They had guard dogs that hadn’t touched their dog food for months.

    Coyotes, foxes, raptors, free-range chickens — everyone has a field day when meadow voles populations explode. These explosions seldom last long and they happen in fairly predictable cycles lasting 5 to 7 years. After these booms, there will be a crash when you don’t see a vole hardly at all and the dogs are all hungry all the time, and then the population will gradually build.

    The COVID-19 epidemic has familiarized us all with the exponential curve, and that’s basically what happens with voles. One year they skyrocket, but they reach a saturation point and diseases, starvation, or a harsh winter will wipe them out. If only viruses followed this latter part of the pattern!

    At least in the high rainfall areas of the East they don’t seem to have much impact on pasture productivity over the course of the season, though they may delay early grazing a bit.

  2. We have meadow voles in all pastures and hayfields. If in hayfields, the crows, ravens, kestrels and red-tailed hawks devastate them when we cut or rake. Foxes, coyotes, owls, and weasels do lots of hunting at dawn, dusk, night. Thank God for predators.

    When they reach plague proportions, farmers here tend to make sure there is not much cover in the fall (which may not be best for the grass). I think voles may breed under the snow but have not confirmed that.

    I have a series of photos of least weasel tracks hunting voles by running down a bare fenceline and then entering the snow beneath the crust where the fence posts have left a “hole” in the snow due to heat concentration on the posts.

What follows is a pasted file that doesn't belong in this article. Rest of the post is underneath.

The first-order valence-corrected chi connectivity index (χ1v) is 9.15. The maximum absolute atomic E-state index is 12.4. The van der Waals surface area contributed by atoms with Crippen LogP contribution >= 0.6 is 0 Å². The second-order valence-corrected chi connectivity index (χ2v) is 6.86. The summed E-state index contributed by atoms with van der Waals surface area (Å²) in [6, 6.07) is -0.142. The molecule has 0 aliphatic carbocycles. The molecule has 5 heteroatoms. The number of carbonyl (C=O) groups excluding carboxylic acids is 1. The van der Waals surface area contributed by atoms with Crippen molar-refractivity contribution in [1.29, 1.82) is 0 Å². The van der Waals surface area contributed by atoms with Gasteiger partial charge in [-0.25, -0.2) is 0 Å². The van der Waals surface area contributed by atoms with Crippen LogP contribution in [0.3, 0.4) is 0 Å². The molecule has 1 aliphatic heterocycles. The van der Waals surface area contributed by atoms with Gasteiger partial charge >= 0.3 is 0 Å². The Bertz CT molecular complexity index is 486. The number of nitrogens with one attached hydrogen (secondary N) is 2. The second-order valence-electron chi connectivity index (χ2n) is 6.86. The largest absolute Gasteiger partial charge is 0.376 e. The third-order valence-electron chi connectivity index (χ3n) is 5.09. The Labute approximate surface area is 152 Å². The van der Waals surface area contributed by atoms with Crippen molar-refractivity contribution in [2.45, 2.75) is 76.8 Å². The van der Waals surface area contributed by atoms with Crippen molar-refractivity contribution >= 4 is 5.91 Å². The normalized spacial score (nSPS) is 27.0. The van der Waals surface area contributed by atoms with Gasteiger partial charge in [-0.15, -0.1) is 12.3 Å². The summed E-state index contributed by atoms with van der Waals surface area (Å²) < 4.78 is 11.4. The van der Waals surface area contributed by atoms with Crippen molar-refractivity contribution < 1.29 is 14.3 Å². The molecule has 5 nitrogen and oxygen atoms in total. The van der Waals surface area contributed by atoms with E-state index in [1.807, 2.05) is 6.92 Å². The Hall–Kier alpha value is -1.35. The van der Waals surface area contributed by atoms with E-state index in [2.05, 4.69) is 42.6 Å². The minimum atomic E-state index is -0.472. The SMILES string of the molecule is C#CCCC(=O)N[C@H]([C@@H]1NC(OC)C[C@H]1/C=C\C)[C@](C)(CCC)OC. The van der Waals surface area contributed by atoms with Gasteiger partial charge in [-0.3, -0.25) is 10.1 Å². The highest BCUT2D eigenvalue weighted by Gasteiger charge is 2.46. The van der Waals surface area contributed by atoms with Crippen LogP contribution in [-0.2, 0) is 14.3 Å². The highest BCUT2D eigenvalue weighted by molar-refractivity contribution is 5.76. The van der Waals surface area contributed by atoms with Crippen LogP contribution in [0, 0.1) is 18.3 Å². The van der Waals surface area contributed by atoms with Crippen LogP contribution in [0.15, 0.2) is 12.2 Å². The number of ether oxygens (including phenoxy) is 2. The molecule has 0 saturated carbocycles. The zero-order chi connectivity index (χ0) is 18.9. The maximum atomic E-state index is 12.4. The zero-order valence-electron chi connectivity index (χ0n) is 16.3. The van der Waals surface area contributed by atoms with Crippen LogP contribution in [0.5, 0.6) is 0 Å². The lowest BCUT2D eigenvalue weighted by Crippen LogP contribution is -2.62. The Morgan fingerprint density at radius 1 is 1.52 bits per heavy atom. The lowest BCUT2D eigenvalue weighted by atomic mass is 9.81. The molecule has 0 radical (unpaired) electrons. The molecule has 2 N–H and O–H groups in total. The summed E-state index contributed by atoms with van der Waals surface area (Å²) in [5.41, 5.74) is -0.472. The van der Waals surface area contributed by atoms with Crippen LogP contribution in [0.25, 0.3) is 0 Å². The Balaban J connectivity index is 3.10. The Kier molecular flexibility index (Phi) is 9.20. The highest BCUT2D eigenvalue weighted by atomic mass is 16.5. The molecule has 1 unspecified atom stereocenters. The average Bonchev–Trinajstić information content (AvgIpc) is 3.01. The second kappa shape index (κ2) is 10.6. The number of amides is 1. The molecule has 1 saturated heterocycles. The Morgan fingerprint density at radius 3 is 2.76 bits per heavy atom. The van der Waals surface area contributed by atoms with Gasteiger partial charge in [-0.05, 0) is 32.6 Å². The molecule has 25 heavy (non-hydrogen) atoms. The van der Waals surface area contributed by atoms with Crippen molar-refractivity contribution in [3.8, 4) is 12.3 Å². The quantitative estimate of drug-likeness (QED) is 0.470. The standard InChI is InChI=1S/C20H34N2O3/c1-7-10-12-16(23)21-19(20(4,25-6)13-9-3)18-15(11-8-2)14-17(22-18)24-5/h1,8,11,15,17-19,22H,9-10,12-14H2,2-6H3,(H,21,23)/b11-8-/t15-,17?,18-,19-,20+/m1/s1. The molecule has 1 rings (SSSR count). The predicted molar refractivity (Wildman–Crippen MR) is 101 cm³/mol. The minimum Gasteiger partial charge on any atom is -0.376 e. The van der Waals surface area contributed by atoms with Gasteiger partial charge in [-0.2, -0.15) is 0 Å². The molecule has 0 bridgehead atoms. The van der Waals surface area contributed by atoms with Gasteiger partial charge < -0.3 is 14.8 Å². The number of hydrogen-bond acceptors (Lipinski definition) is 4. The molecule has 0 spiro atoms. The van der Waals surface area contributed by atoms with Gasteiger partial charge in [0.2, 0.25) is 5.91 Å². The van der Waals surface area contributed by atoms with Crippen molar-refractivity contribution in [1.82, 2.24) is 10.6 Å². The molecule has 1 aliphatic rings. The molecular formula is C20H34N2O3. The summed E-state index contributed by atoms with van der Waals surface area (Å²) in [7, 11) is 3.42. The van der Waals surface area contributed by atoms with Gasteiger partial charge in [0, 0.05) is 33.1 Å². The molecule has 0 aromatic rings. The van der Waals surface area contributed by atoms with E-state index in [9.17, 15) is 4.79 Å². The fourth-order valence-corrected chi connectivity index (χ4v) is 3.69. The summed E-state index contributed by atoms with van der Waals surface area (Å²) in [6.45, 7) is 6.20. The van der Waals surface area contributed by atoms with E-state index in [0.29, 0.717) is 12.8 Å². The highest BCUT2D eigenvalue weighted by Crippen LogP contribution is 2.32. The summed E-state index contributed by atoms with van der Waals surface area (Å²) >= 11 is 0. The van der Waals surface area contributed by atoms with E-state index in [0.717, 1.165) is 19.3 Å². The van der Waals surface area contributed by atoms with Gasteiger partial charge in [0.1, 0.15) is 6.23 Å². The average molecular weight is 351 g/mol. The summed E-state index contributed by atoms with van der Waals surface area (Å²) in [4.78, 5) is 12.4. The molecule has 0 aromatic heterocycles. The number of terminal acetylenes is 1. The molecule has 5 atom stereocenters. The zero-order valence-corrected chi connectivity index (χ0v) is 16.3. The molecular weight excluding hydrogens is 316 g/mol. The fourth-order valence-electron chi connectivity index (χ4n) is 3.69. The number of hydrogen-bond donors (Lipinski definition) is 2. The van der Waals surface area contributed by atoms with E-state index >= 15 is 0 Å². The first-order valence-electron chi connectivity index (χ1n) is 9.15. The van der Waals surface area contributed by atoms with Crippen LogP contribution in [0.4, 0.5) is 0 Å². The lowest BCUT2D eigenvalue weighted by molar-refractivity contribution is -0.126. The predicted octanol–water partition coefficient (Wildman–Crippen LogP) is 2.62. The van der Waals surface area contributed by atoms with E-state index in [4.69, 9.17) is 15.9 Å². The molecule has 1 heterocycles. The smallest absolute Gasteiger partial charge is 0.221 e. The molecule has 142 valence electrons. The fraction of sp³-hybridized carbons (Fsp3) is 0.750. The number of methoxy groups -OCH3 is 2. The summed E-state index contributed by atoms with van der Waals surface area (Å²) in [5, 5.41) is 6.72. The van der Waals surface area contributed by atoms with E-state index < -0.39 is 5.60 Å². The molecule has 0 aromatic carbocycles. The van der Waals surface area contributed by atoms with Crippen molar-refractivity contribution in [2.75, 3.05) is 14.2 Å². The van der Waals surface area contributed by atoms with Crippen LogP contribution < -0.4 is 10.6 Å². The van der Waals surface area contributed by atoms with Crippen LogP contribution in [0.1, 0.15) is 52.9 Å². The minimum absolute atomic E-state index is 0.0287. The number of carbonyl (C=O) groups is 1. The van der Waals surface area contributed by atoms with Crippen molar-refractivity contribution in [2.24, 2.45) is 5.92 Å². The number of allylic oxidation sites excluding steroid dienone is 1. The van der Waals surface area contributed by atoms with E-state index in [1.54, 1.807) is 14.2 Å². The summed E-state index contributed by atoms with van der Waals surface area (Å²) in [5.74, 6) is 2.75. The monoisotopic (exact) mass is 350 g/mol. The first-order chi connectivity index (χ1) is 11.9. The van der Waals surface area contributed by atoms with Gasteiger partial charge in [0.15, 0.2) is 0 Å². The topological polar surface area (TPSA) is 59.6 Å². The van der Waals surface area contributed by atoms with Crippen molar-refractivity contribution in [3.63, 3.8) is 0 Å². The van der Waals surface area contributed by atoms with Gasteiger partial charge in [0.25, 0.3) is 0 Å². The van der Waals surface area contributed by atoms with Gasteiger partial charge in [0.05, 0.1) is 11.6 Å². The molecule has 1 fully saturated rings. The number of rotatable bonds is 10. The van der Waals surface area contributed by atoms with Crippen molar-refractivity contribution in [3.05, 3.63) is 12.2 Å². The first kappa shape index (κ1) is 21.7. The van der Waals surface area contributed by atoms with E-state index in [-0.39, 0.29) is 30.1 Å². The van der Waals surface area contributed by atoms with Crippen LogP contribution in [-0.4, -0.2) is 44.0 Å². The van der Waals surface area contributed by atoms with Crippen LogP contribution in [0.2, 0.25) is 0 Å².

Like John’s dog, my dog(s)–over the years–have devoured zillions of voles in bad years. Probably should worm the dogs.

  3. Hi John,
    I think you may find the tansy and wild carrot patches are actually the product of previous vole damage. Our increasing Canada thistle infestation is almost entirely due to voles weakening our grass cover in those areas.
    On our irrigated pastures, we have see up to 40% reduction in grazing yields due to voles in heavily infested areas.
    We had one client near Twin Falls who had to completely reseed three pivots due to vole damage.

    On the positive side, I have seen over 1000 dead voles/acre after high stock density grazing. Cattle stomp a lot of them. If you see one dead vole on average per 6ft x 6ft area, that will equate to over 1000 dead/acre if uniformly distributed. You may see a half dozen stomped on one 6×6 quadrat and none in others.
    We frequently see hawks perched on the center pivots to prey on voles.
    A healthy coyote population will also make an impact on voles. Research shows a single coyote may eat 30-40 voles per day, especially in fall & winter.
    Jim Gerrish

    • Our old friend Mr.Occam advises that when someone has a hypothesis that is better than your own, you should steal it. Well, that’s kind of what he said. Anyway, thanks Jim, and I have to admit, your explanation for the Tar Weed and Queen Ann’s Lace invasion we suffered through last year makes good sense. I guess my biggest concern now (even if a plague wipes out the voles) is what the effect will be from massive amounts of bare ground associated with our current infestation. I’m not a fan of disturbance-farming, but I’m afraid I see tractors in my future. Aaargh.

      Thanks again, and by the way, I’m seeing more coyotes every day.